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Front Row with Onthatile Pooe of Soulchoked

Front Row with Onthatile Pooe of Soulchoked

My next interviewee for FRM is a fitting representation of what we started this blog for–to provide a platform to local changemakers who are weaving their threads of innovation through fashion, and more. Onthatile Pooe is a Cape Town-based Pretoria-born intersectional activist since the ripe age of only 16... expressing their primary roots within activism through various manifestations of art.

So whether it be their fashion design work with Soulchoked (her adorned fledgling brand), their music moniker Soulchoke (her eclectic Gqom DJ persona), or their intersectional activism work (directly inspired by the likes of Winnie Mandela), it is clear that activism continues to be at the core of their work and connects as the golden thread throughout all of Onthatile's pursuits. I admire the clarity of Onthatile's vision–and how she manages to express her stance on such important social matters through such an artistic approach.

I enjoy how her output with Soulchoked continues to broadcast pressing issues which we struggle with as a country; and which especially impact the women of our nation. South Africa is still considered the least safe country for women to live in the world–so I honestly respect the braveness which it takes for a young woman to create an independent brand which can directly confront this issue and use clothing as a mouthpiece for addressing Gender Based Violence (GBV), and more.

So enjoy this ensuing interview which Onthatile as we take a detour into their universe; delving into their roots in activism, the influence of Gyaru and grunge subcultures within Soulchoked, being creatively inspired by new-age Gen z brands such as Mowalola & shopheav3n, plans for 2024, and more!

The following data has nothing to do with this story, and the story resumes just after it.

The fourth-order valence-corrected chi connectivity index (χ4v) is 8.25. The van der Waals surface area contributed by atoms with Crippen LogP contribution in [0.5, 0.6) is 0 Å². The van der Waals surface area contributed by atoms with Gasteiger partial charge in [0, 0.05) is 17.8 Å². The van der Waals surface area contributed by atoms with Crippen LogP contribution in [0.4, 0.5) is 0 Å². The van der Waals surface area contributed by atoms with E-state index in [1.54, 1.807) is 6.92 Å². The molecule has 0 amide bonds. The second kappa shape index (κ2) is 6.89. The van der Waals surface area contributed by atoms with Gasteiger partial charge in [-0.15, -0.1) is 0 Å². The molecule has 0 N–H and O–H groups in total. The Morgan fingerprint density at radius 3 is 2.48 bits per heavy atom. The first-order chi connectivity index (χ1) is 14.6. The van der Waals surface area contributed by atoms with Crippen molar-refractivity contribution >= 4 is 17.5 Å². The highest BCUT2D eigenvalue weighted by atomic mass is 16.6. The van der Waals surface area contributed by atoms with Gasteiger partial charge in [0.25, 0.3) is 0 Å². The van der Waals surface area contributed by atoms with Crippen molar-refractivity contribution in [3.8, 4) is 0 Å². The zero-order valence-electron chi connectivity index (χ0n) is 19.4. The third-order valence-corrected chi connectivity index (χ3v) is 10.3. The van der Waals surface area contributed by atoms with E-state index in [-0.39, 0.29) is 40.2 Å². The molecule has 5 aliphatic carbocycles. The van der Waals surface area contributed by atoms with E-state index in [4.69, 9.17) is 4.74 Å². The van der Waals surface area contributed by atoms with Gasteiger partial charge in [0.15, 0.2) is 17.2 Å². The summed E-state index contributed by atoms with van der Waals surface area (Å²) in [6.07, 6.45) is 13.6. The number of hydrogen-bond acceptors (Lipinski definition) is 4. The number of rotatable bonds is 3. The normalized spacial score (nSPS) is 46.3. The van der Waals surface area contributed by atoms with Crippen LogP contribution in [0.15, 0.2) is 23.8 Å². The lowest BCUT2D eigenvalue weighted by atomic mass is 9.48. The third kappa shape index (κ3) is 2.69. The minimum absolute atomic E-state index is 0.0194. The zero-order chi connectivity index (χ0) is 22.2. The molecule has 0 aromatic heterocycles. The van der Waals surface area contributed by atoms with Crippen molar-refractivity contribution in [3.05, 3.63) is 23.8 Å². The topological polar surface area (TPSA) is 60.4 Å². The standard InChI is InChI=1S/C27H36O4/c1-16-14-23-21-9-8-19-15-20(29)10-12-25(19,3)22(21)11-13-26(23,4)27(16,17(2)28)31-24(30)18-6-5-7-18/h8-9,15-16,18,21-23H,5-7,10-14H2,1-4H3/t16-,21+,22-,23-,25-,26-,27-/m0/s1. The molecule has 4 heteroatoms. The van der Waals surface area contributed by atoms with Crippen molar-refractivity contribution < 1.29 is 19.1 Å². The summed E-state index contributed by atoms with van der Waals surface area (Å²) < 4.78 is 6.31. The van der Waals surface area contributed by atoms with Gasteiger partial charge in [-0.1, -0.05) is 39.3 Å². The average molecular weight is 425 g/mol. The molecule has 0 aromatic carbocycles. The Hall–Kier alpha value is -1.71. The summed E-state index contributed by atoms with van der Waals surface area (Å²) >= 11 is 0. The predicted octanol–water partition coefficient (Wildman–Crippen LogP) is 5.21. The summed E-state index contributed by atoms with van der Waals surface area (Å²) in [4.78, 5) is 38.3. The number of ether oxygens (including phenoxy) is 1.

Would you mind introducing yourself and including a short description of what you do?

OP: My name is Onthatile Pooe, I’m a third year student at UCT doing an undergrad in a Bachelor of Social Science, originally from Pretoria. I’m also a Gqom DJ and go by Soulchokeand I’ve been an intersectional activist since I was 16. It all started with me being enraged by the injustices at my high school, so I started an online social awareness platform, 'Other People', which ultimately informed my decision to start a socially conscious brandand birthed Soulchoked.

What are you most inspired by when it comes to your creation process?

OP: Most of my inspiration comes from my experience and the knowledge I gained when I first embarked on my activism journey. African feminists have been pivotal is shaping my creative processseeing that it’s heavily rooted in encouraging social awareness and social justice. I’d have to say Winnie Mandela is definitely one of those womenI’ve found her rage and acceptance of the labelling as a “crazy angry black woman" incredibly inspiring. Other than that I’d have to say the women around me absolutely are part of that thought process; not only as activists but I grew up seeing my older sister express herself through Punk/Grunge fashion and it still has an impact on how I dress and what I create.

Could you tell me a bit more about Soulchoked? What's the inspiration and meaning behind the brand?

OP: Soulchoked is a disruption to the current status quo. I would like to believe that it will grow to transcend the clothing. But it’s my way of fucking the system backI want Soulchoke to revolutionise fashion, activism and business practice. I’m a firm believer in social entrepreneurship so this is my attempt at it; unfortunately we do live in a capitalist patriarchal society and whether we like it or notwe all participate in consumerism but this is my solution to reducing the negative impact. This is why working with NGOs, giving back where we can, is part of our fundamentals, as well as sourcing materials and labour locally. Collaboration with our community is extremely important to usso stimulating our local economies by using local tailors and sourcing fabrics and occasionally blanks from small businesses is part of our business practice.